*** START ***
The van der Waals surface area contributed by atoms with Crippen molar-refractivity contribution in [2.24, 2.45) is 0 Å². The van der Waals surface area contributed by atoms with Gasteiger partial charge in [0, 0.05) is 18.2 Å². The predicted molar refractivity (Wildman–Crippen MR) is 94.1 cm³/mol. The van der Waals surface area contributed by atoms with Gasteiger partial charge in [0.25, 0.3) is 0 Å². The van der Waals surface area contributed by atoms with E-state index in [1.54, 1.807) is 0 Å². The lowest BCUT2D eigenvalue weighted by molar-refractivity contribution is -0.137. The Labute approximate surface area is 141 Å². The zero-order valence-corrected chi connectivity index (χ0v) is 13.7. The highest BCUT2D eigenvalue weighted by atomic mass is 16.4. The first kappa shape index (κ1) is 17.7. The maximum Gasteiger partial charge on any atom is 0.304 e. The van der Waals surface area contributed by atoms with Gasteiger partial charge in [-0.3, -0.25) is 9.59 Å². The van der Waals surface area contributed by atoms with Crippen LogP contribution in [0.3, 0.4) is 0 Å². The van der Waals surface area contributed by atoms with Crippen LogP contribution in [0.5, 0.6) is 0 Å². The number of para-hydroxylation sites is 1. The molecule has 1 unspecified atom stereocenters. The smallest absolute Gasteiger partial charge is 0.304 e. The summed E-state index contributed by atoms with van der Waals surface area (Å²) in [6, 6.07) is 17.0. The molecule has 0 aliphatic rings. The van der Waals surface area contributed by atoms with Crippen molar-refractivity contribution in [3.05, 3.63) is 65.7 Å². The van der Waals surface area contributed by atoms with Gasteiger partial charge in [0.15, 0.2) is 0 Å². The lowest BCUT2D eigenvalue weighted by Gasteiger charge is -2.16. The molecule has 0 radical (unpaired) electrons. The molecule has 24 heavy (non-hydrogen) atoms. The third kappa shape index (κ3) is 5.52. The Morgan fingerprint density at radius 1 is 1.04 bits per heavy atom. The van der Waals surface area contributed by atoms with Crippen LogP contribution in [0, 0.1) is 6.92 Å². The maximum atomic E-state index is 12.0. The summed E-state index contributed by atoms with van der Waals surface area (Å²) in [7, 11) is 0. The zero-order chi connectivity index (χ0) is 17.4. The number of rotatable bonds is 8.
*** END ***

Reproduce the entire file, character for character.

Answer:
The van der Waals surface area contributed by atoms with Crippen molar-refractivity contribution in [2.24, 2.45) is 0 Å². The van der Waals surface area contributed by atoms with Gasteiger partial charge in [0, 0.05) is 18.2 Å². The predicted molar refractivity (Wildman–Crippen MR) is 94.1 cm³/mol. The van der Waals surface area contributed by atoms with Gasteiger partial charge in [0.25, 0.3) is 0 Å². The van der Waals surface area contributed by atoms with E-state index in [1.54, 1.807) is 0 Å². The lowest BCUT2D eigenvalue weighted by molar-refractivity contribution is -0.137. The Labute approximate surface area is 141 Å². The zero-order valence-corrected chi connectivity index (χ0v) is 13.7. The highest BCUT2D eigenvalue weighted by atomic mass is 16.4. The first kappa shape index (κ1) is 17.7. The maximum Gasteiger partial charge on any atom is 0.304 e. The van der Waals surface area contributed by atoms with Gasteiger partial charge in [-0.3, -0.25) is 9.59 Å². The van der Waals surface area contributed by atoms with Crippen LogP contribution in [0.3, 0.4) is 0 Å². The van der Waals surface area contributed by atoms with Crippen LogP contribution in [0.5, 0.6) is 0 Å². The number of para-hydroxylation sites is 1. The molecule has 1 unspecified atom stereocenters. The smallest absolute Gasteiger partial charge is 0.304 e. The summed E-state index contributed by atoms with van der Waals surface area (Å²) in [6, 6.07) is 17.0. The molecule has 0 aliphatic rings. The van der Waals surface area contributed by atoms with Crippen molar-refractivity contribution in [3.05, 3.63) is 65.7 Å². The van der Waals surface area contributed by atoms with Gasteiger partial charge in [0.15, 0.2) is 0 Å². The lowest BCUT2D eigenvalue weighted by Gasteiger charge is -2.16. The molecule has 0 radical (unpaired) electrons. The molecule has 24 heavy (non-hydrogen) atoms. The third kappa shape index (κ3) is 5.52. The Morgan fingerprint density at radius 1 is 1.04 bits per heavy atom. The van der Waals surface area contributed by atoms with Crippen LogP contribution in [0, 0.1) is 6.92 Å². The maximum atomic E-state index is 12.0. The summed E-state index contributed by atoms with van der Waals surface area (Å²) in [7, 11) is 0. The zero-order chi connectivity index (χ0) is 17.4. The number of rotatable bonds is 8.